H-E-B to distribute Día de Muertos altar kits as part of select curbside orders

Chef Johnny Hernández partnered with the grocery store chain to help educate families on the tradition

SAN ANTONIO – Want to learn to build an altar to celebrate Día de Muertos but don’t know where to start? Chef Johnny Hernández and H-E-B have you covered.

After years of traveling through Mexico for inspiration to create vibrant menus at his multiple restaurants including La Gloria, Burgerteca and Fruteria, Hernández says he wanted people’s cultural experiences in San Antonio to involve education.

In his latest venture, Hernández has partnered with the grocery giant to offer an experience where heaven, earth and technology meet through an altar kit. Although details are pending, H-E-B will soon begin the distribution of kits for kids.

H-E-B said they will only have a limited number of the kits for distribution.

“As a surprise and delight for our customers, we will give them out free as part of select orders placed via H-E-B Curbside. They will not be available for purchase in our stores. We do hope to offer them for sale next year,” H-E-B said.

The carefully curated boxes full of culture, history and art were shipped directly from a family of artisans in Michoacan, México.

“The Torres Family in Michoacan are famous for their celebrations (of Día de Muertos) in Mexico, and they have a beautiful (shop) where they make beautiful (skulls),” Hernández said. “Delia (Torres) helped us assemble all the kits from all the different producers in Michoacan.”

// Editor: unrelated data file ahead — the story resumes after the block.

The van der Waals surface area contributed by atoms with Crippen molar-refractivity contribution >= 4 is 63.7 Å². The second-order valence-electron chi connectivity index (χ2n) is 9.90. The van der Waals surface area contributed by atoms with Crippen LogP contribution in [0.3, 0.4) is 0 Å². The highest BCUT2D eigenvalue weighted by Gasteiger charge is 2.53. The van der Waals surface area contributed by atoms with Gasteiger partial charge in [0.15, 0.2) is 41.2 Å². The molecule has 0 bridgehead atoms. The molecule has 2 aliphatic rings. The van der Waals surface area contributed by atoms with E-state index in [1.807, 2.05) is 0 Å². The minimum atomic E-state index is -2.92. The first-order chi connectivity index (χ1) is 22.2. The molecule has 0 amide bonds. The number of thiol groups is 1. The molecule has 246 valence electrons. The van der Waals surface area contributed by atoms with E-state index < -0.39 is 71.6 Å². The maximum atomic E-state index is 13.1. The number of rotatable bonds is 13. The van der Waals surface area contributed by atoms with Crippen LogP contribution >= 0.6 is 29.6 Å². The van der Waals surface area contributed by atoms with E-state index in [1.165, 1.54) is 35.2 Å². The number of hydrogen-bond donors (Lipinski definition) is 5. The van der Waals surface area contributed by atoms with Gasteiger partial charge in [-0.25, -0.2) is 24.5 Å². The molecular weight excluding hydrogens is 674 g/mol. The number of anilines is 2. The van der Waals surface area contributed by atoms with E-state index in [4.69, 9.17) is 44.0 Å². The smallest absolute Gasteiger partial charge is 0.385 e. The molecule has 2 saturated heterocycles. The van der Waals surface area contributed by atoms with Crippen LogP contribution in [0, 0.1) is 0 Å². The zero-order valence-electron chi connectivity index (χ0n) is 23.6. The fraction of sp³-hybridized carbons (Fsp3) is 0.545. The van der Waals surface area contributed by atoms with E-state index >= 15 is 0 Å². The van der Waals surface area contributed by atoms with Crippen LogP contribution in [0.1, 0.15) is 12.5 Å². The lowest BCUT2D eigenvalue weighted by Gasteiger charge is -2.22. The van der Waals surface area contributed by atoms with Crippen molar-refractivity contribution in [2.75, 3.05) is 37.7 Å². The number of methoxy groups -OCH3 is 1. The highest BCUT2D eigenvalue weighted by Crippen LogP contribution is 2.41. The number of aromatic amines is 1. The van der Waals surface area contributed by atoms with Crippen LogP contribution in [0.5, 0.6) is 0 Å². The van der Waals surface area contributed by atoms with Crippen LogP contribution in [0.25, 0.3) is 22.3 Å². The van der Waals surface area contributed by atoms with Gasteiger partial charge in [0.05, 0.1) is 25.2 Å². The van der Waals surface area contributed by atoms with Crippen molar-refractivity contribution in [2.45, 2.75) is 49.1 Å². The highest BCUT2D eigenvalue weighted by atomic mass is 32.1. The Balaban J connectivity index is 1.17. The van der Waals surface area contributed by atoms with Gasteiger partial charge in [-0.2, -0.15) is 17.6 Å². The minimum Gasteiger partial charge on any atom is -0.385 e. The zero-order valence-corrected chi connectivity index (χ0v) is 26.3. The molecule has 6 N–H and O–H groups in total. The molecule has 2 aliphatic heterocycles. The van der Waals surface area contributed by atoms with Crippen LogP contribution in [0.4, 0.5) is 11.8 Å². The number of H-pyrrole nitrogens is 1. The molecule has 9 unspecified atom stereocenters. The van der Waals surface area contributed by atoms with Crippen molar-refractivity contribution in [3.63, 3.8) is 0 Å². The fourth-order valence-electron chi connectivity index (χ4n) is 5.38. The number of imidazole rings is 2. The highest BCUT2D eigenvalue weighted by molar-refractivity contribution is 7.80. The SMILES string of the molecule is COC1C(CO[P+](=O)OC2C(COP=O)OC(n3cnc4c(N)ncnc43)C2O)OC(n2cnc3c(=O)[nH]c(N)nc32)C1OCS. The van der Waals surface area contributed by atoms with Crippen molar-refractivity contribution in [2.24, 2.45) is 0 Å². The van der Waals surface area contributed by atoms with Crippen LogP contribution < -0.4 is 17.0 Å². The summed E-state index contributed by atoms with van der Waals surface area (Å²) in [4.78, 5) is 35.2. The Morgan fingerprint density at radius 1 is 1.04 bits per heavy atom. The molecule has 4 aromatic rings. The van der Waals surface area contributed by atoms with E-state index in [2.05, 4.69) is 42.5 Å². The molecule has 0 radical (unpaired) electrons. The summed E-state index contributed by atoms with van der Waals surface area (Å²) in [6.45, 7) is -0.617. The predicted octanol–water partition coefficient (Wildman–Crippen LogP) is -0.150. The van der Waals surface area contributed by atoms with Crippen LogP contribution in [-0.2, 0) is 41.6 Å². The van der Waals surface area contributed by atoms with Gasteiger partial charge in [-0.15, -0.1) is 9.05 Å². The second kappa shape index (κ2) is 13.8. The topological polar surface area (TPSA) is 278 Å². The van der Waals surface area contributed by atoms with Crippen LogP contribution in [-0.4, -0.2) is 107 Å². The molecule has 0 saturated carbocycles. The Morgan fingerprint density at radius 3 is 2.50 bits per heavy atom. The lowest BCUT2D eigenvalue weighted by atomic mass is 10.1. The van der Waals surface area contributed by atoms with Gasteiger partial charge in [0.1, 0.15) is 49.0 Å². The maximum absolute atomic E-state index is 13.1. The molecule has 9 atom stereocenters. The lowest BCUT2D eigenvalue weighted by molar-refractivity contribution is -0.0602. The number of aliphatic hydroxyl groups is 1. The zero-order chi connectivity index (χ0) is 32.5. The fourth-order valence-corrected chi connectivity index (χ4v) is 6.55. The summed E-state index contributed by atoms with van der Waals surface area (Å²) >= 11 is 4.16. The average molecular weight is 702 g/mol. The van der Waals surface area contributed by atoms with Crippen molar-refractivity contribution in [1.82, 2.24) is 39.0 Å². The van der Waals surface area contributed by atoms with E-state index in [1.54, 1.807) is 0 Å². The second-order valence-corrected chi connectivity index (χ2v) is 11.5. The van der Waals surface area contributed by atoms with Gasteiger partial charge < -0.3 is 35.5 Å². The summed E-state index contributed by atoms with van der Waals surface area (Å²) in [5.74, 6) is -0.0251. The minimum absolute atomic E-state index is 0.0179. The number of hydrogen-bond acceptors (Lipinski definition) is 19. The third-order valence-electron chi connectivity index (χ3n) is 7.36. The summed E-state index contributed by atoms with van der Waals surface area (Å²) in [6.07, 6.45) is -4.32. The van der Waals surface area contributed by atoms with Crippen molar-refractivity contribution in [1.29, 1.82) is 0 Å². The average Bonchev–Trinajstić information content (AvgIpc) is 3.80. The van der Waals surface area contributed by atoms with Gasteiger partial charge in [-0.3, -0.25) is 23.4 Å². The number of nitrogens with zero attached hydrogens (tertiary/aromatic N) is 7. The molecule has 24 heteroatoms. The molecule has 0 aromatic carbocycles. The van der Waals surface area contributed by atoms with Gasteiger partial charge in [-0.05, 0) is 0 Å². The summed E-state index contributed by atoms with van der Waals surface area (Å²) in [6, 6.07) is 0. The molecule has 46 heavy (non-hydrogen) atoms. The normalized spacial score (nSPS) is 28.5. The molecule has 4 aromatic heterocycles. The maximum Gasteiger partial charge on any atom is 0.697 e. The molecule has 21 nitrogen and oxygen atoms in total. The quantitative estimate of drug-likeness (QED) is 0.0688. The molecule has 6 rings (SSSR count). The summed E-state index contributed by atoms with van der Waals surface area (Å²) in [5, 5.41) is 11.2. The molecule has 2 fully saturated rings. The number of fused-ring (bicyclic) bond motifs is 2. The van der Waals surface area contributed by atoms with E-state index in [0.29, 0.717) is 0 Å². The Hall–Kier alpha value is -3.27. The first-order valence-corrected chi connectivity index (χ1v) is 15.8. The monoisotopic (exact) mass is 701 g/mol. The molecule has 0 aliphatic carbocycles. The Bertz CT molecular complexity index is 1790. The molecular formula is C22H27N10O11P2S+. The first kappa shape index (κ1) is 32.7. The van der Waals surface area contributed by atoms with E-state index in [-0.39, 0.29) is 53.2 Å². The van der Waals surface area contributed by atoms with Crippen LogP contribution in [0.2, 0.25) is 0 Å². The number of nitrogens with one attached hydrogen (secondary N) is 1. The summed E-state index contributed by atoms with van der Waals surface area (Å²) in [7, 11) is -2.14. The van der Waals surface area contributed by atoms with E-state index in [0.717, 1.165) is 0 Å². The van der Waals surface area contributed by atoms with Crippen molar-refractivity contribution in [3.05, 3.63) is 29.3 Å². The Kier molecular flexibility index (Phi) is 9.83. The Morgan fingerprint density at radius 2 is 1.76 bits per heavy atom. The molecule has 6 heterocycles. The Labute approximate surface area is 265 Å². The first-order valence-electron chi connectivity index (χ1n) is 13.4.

The altar kit includes paper marigolds, decorated sugar skulls, ceramic pieces to place the salt and water, hand-cut papel picado, candles and more.

H-E-B to distribute Día de Muertos altar kits. (KSAT)

“This altar kit is made for a small table,” Hernández said. “What’s also very customary is to create different level. You can actually use the (kit) box to create a level (towards) the back of the altar.”

A special spirit inside the kit helps the altars come to life by simply scanning a QR code included in the box. Once the code is scanned, visitors will meet Camila La Catrina, a symbol that represents death in the afterlife.

“Camilla walks you through the assembly of the altar and talks about all the elements (through) the little buttons you (click) through,” Hernández said.

Hernández hopes that through this activity, families will embrace this tradition in their own homes and communities.

H-E-B and Hernández will also distribute painting kits that include a paper mâché skull, a variety of paints and a brush.

To meet Camila La Catrina and explore more activities for children, click here.

For more information on the Día de Muertos celebrations happening in San Antonio, click here.